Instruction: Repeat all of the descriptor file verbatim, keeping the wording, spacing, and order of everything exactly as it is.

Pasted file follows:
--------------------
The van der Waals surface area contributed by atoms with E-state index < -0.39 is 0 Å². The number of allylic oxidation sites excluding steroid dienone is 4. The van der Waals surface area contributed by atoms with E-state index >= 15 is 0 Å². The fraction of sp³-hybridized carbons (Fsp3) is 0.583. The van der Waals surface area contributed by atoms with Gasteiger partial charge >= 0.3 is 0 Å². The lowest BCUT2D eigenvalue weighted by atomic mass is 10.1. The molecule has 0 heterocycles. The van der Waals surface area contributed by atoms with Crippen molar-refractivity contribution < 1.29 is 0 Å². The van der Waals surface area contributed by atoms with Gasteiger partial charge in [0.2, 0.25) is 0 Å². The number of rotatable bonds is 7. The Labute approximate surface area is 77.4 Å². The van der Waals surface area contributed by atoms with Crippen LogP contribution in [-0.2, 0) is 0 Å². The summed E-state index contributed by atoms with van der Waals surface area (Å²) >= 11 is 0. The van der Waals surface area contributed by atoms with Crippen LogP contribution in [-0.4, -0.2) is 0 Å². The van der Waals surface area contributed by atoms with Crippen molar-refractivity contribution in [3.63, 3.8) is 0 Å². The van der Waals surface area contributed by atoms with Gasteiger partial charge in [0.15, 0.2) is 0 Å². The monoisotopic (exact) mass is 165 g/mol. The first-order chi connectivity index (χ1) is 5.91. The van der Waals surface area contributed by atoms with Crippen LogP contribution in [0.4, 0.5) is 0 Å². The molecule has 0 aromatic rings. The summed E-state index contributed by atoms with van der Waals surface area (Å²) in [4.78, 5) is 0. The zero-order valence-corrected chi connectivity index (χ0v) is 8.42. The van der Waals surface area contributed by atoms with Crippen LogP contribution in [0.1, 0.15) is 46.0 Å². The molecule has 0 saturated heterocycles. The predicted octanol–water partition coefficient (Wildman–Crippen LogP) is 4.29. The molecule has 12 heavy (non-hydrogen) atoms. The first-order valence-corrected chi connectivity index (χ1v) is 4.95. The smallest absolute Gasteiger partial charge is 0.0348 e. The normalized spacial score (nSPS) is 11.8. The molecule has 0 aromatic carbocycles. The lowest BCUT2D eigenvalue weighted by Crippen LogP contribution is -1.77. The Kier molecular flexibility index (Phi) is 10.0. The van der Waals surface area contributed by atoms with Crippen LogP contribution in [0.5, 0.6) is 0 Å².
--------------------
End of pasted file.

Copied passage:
The van der Waals surface area contributed by atoms with E-state index < -0.39 is 0 Å². The number of allylic oxidation sites excluding steroid dienone is 4. The van der Waals surface area contributed by atoms with E-state index >= 15 is 0 Å². The fraction of sp³-hybridized carbons (Fsp3) is 0.583. The van der Waals surface area contributed by atoms with Gasteiger partial charge >= 0.3 is 0 Å². The lowest BCUT2D eigenvalue weighted by atomic mass is 10.1. The molecule has 0 heterocycles. The van der Waals surface area contributed by atoms with Crippen molar-refractivity contribution < 1.29 is 0 Å². The van der Waals surface area contributed by atoms with Gasteiger partial charge in [0.2, 0.25) is 0 Å². The number of rotatable bonds is 7. The Labute approximate surface area is 77.4 Å². The van der Waals surface area contributed by atoms with Crippen LogP contribution in [-0.2, 0) is 0 Å². The summed E-state index contributed by atoms with van der Waals surface area (Å²) >= 11 is 0. The van der Waals surface area contributed by atoms with Crippen LogP contribution in [-0.4, -0.2) is 0 Å². The van der Waals surface area contributed by atoms with Crippen molar-refractivity contribution in [3.63, 3.8) is 0 Å². The van der Waals surface area contributed by atoms with Gasteiger partial charge in [0.15, 0.2) is 0 Å². The monoisotopic (exact) mass is 165 g/mol. The first-order chi connectivity index (χ1) is 5.91. The van der Waals surface area contributed by atoms with Crippen LogP contribution in [0.4, 0.5) is 0 Å². The molecule has 0 aromatic rings. The summed E-state index contributed by atoms with van der Waals surface area (Å²) in [4.78, 5) is 0. The zero-order valence-corrected chi connectivity index (χ0v) is 8.42. The van der Waals surface area contributed by atoms with Crippen LogP contribution in [0.1, 0.15) is 46.0 Å². The molecule has 0 saturated heterocycles. The predicted octanol–water partition coefficient (Wildman–Crippen LogP) is 4.29. The molecule has 12 heavy (non-hydrogen) atoms. The first-order valence-corrected chi connectivity index (χ1v) is 4.95. The smallest absolute Gasteiger partial charge is 0.0348 e. The normalized spacial score (nSPS) is 11.8. The molecule has 0 aromatic carbocycles. The lowest BCUT2D eigenvalue weighted by Crippen LogP contribution is -1.77. The Kier molecular flexibility index (Phi) is 10.0. The van der Waals surface area contributed by atoms with Crippen LogP contribution in [0.5, 0.6) is 0 Å².